Comment Re:Homegrown? Come on (Score 1) 676

If Obama attempts to label this as a "homegrown" terrorist, it truly conveys that he has NO grip on the situation at all, and is only looking to monopolize on the situation to further his agenda and gain political favors and to further "his legacy".

What do you mean by monopolize here? Do you maybe mean capitalize?

Comment Re:Yahoo has sucked for years and just wont change (Score 2) 129

When people offered webmail services (like hotmail, which was gobbled up by Microsoft) Yahoo started their own yahoo mail

Altavista offered search engine Yahoo also offer search engine

When Twocow offered file gathering / downloading service Yahoo followed suit ... ... et cetera ... et cetera

Even today Yahoo does not have a focus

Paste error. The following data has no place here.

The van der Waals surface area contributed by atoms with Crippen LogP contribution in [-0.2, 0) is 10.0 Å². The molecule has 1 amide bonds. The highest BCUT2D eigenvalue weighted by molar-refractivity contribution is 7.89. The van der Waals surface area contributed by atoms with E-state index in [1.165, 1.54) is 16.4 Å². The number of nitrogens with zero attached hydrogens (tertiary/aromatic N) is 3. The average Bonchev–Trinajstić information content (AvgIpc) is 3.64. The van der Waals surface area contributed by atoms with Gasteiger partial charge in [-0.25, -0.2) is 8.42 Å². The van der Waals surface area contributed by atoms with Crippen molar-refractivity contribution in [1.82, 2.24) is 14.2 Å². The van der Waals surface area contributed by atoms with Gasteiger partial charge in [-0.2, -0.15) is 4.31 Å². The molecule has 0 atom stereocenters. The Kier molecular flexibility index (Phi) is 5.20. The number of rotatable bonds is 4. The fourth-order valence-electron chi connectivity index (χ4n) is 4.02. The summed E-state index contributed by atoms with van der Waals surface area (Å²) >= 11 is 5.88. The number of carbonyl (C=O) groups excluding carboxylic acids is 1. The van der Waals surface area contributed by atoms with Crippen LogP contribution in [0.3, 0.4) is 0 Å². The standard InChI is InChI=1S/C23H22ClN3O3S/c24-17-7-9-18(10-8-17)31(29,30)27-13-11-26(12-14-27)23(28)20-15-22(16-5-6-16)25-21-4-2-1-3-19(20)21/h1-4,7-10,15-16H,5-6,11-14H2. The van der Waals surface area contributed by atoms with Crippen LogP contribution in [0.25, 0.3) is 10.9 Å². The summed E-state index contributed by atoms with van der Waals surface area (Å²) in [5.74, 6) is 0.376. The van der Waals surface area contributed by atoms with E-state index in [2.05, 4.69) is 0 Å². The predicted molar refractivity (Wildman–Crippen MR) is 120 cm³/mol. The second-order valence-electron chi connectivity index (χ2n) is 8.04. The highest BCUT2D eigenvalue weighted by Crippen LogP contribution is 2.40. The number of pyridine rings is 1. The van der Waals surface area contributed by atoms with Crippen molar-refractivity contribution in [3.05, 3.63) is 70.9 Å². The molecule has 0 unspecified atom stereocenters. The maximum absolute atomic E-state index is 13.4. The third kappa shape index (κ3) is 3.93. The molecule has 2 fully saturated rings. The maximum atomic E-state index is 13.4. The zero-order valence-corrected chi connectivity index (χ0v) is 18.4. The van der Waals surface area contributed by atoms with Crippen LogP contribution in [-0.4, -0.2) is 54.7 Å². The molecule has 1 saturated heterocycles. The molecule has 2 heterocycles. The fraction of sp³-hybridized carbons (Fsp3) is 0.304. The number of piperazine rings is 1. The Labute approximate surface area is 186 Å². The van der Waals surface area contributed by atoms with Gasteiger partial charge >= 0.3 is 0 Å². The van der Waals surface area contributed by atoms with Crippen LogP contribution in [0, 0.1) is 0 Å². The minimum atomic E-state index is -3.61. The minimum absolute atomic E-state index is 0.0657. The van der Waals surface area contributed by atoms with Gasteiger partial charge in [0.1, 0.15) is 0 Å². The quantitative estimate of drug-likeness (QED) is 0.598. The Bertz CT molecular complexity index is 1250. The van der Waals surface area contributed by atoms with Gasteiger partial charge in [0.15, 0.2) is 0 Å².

You could say the same sort of things about Microsoft. They weren't first to market with a graphical OS, a word processor, a spreadsheet, a TCP/IP stack, a browser, a game system, or a search engine. What measure of success they've had is due to bundling, network effects, marketing, and execution, not innovating.

Comment typical (Score 3, Insightful) 175

Many making-of documentaries emphasize the challenges to create a narrative around the miraculous production. IMHO, these movies sucked because:

A) Lots of stuff happened but the characterizations were so weak that we stopped caring.
B) The CGI orcs were boring and unbelievable next to the live footage.
C) It was too long.

Comment Re:Error in the specification? (Score 1) 156

Josh S. ( Support)

Nov 13, 12:39


Thanks for writing in about this. This is a known bug we're looking into a fix for as we speak. Please try again in a few days and write back if you're still experiencing troubles.

Best, Staff

Nov 13, 12:12

Bug in Course starwars Stage 1 Puzzle 9
Amazon CloudFront